A meal at Caprice has never been disappointing, but newly-appointed Chef Guillaume Galliot, formerly of Macau’s The Tasting Room, has subtly revolutionised the experience. Gone are fussy, overly formal dishes; they’ve been replaced with sense of playfulness and an enhanced appreciation for Asian ingredients, used to complement the French flavours.
The first thing one notices about Chef Guillaume, is the people around him. The team in the open-plan kitchen buzzes around happily, as the chef makes his rounds; making jokes while he checks on the different stations. Though new, it’s clear he’s already made an impression, and the atmosphere is pleasantly infectious.
Seated at the Chef’s Table just behind the kitchen (and in dangerous reach of the cheese cabinet), we started with a stunning Tartare Boeuf Huître et Caviar topped with a generous spread of caviar and delicate gold foil. It’s worth noting Chef Guillaume doesn’t adorn unnecessarily, each embellishment has a purpose, in this instance it’s an homage to the restaurant’s gilded interior. It was light, and slightly sweet, with a vibrant egg yolk and parsley gel dotted around the side of the plate. The tartare was followed by a beautiful Tomato Water Scampi with Mozzarella Espuma. Made with a surprising splash of vanilla oil, it was incredibly refreshing.
Arguably the most stunning dish of the evening was the Laksa de Crabe et Oeuf Confit, a gorgeous re-interpretation of the classic Singaporean dish. Made with succulent snow crab, the noodles have been replaced by a rich foam for a touch of French elegance, and sprinkled with a fragrant dusting of Sudachi lime. If you’re in the mood for something heavier, the Pigeon Rôti, Cuisses Confites is a stunner. Made with blood pigeon from the chef’s hometown in the Loire Valley, the rather dramatically plated dish is served with a decadent port wine sauce, and will be a favourite for any meat-lovers.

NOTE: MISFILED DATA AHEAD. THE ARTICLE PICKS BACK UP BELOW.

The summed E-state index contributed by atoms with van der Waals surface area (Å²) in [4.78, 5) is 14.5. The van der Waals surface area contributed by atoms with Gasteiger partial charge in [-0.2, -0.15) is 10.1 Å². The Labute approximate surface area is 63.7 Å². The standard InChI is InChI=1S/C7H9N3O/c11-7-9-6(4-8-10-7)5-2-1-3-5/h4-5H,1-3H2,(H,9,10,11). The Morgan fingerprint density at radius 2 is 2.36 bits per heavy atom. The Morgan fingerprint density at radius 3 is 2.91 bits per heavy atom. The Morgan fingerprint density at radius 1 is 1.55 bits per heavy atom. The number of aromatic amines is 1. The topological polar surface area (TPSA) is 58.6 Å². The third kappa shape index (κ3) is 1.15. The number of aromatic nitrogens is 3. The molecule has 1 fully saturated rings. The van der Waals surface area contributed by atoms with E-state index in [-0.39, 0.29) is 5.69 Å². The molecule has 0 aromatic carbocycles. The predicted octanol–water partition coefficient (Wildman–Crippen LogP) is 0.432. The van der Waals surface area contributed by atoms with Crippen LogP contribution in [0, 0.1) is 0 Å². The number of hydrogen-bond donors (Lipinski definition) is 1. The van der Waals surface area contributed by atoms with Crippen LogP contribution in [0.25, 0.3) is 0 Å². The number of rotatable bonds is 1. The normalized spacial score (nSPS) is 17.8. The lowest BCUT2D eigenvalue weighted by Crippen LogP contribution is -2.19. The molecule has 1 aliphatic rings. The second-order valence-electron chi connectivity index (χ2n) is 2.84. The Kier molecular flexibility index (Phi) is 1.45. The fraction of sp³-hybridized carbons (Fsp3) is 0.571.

Galliot has brought over some of his signatures from Macau, which will please the die-hard fans, but to be honest, we’re more interested in his new innovation. Caprice now has an ever changing chef’s choice menu, similar to a Japanese omakase, which allows the kitchen to create new dishes daily depending on the ingredients. Obviously an exciting addition for regulars, but also an interesting change for the kitchen. The chef hopes it will encourage his team to become more enlivened by their work, and fight the dreaded ‘routine’ so many fall into after months of the same dishes.
The new offerings at Caprice are undeniably French, with a welcome touch of the Mediterranean, in flavour and feeling. Guillaume’s dishes move away from the stuffy, precision-plating that fine dining has become known for, and create an almost comforting experience for guests. It’s quite clear that this is the start of a new, and very welcomed, era for Caprice.
Caprice, Four Seasons Hotel Hong Kong, 8 Finance Street, Central, 3196 8690 www.fourseasons.com
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